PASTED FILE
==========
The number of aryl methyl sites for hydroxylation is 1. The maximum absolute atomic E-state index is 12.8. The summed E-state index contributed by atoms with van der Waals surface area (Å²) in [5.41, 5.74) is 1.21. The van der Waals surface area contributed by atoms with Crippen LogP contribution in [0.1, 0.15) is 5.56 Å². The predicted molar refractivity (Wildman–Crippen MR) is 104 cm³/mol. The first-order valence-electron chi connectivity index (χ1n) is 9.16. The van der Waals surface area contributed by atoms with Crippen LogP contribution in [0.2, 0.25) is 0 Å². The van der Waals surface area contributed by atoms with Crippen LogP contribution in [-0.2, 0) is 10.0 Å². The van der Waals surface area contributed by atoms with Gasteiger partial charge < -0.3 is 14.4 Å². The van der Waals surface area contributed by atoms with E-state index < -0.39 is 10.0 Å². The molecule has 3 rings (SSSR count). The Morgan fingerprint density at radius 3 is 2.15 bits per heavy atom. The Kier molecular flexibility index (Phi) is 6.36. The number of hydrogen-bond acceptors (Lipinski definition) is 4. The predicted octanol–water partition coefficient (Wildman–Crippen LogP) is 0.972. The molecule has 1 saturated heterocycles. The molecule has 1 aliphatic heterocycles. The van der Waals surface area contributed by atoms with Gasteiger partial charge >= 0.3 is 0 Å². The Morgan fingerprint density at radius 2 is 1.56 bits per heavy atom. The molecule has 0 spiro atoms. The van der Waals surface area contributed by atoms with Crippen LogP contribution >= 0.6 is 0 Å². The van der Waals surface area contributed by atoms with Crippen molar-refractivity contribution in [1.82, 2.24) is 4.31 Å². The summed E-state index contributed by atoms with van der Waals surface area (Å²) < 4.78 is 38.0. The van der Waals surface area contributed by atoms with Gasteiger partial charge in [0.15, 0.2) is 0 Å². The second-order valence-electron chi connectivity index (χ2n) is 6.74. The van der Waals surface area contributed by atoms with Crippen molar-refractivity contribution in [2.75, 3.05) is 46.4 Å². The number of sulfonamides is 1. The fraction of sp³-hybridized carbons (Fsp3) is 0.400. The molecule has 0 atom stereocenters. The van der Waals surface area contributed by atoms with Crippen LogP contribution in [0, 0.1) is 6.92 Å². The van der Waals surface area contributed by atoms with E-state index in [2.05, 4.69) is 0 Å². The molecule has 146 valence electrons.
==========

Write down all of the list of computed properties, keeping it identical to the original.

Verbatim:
The number of aryl methyl sites for hydroxylation is 1. The maximum absolute atomic E-state index is 12.8. The summed E-state index contributed by atoms with van der Waals surface area (Å²) in [5.41, 5.74) is 1.21. The van der Waals surface area contributed by atoms with Crippen LogP contribution in [0.1, 0.15) is 5.56 Å². The predicted molar refractivity (Wildman–Crippen MR) is 104 cm³/mol. The first-order valence-electron chi connectivity index (χ1n) is 9.16. The van der Waals surface area contributed by atoms with Crippen LogP contribution in [0.2, 0.25) is 0 Å². The van der Waals surface area contributed by atoms with Crippen LogP contribution in [-0.2, 0) is 10.0 Å². The van der Waals surface area contributed by atoms with Gasteiger partial charge < -0.3 is 14.4 Å². The van der Waals surface area contributed by atoms with E-state index < -0.39 is 10.0 Å². The molecule has 3 rings (SSSR count). The Morgan fingerprint density at radius 3 is 2.15 bits per heavy atom. The Kier molecular flexibility index (Phi) is 6.36. The number of hydrogen-bond acceptors (Lipinski definition) is 4. The predicted octanol–water partition coefficient (Wildman–Crippen LogP) is 0.972. The molecule has 1 saturated heterocycles. The molecule has 1 aliphatic heterocycles. The van der Waals surface area contributed by atoms with Gasteiger partial charge >= 0.3 is 0 Å². The Morgan fingerprint density at radius 2 is 1.56 bits per heavy atom. The molecule has 0 spiro atoms. The van der Waals surface area contributed by atoms with Crippen LogP contribution >= 0.6 is 0 Å². The van der Waals surface area contributed by atoms with Crippen molar-refractivity contribution in [1.82, 2.24) is 4.31 Å². The summed E-state index contributed by atoms with van der Waals surface area (Å²) < 4.78 is 38.0. The van der Waals surface area contributed by atoms with Gasteiger partial charge in [0.15, 0.2) is 0 Å². The second-order valence-electron chi connectivity index (χ2n) is 6.74. The van der Waals surface area contributed by atoms with Crippen molar-refractivity contribution in [2.75, 3.05) is 46.4 Å². The number of sulfonamides is 1. The fraction of sp³-hybridized carbons (Fsp3) is 0.400. The molecule has 0 atom stereocenters. The van der Waals surface area contributed by atoms with Crippen LogP contribution in [0, 0.1) is 6.92 Å². The van der Waals surface area contributed by atoms with E-state index in [2.05, 4.69) is 0 Å². The molecule has 146 valence electrons.